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Engineered microbes convert C1 feedstocks into longer-chain chemicals

By Scott Jenkins |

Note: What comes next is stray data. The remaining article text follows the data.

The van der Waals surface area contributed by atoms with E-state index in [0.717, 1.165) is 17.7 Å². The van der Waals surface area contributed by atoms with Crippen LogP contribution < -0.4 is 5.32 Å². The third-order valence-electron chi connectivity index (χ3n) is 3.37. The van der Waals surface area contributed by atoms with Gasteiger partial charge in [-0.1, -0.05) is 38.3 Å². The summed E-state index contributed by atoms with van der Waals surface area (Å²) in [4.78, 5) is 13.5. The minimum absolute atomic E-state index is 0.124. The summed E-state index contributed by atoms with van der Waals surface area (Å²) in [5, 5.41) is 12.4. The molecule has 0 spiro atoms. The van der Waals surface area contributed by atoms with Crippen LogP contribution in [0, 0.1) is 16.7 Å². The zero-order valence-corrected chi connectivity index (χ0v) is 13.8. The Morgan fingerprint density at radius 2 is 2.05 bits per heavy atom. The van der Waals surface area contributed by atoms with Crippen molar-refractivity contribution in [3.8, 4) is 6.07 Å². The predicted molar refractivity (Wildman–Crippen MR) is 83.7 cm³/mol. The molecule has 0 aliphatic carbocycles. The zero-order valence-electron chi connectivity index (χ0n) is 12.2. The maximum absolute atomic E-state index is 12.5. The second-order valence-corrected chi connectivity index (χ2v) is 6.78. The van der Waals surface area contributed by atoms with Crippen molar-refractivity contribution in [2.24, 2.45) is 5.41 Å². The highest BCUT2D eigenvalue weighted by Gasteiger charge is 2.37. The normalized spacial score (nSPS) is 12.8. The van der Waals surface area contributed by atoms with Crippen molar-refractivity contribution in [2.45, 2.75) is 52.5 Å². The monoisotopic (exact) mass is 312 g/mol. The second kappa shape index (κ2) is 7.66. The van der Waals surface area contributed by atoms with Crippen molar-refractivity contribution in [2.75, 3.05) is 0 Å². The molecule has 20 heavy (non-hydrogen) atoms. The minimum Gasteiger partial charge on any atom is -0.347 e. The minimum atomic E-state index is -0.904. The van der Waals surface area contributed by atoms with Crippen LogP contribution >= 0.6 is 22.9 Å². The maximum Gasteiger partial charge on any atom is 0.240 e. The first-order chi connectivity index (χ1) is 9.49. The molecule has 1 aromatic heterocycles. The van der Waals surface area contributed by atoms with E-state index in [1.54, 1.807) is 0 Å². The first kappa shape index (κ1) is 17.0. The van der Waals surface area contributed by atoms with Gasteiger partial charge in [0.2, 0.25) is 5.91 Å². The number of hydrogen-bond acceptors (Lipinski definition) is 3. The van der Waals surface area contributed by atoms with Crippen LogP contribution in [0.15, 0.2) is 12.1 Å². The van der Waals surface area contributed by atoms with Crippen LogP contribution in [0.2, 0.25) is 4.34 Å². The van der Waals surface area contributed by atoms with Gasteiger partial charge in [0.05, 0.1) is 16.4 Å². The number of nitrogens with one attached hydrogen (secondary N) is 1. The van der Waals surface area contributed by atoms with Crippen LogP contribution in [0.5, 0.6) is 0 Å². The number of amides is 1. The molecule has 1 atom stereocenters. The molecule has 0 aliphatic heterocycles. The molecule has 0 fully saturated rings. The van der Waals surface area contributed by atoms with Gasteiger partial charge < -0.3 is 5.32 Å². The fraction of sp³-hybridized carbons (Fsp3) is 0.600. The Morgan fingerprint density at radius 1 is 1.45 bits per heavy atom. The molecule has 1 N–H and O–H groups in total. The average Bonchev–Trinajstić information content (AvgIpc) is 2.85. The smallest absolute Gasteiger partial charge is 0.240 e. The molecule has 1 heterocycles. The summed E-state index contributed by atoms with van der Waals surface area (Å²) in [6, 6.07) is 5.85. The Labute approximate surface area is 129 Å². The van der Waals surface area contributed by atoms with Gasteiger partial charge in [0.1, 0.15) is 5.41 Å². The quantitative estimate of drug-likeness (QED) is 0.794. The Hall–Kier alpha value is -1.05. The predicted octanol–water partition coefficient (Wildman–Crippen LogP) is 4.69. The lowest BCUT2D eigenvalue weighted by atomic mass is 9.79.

Researchers at the University of South Florida (USF; Tampa, Fla.; www.usf.edu) have developed a microbial metabolic pathway that allows enzymatic conversion of one-carbon compounds into multi-carbon intermediate chemicals. The bioconversion process, which takes place in genetically engineered bacteria, could enable a host of industrially relevant processes involving the bioconversion of C1 compounds to other chemicals. These include utilizing methane that is typically flared in oil and gas operations, and converting formate from the electrochemical reduction of CO2 into ethylene glycol. Using metabolic engineering techniques, the USF researchers were able to insert genes for a prokaryote analog of the human enzyme 2-hydroxyacyl-coenzyme A lyase (HACL) into Escherichia coli bacteria and engineered a variant that improves activity. Normally, HACL enzymes break down long-chain fatty acids into smaller molecules, but the USF team was able to engineer the system so that the enzyme worked on the reverse reaction, with microbes consuming C1 compounds and forming new carbon-carbon bonds to build multi-carbon molecules. To demonstrate the metabolic pathway, the USF team reported engineered microbes capable of converting formaldehyde into…
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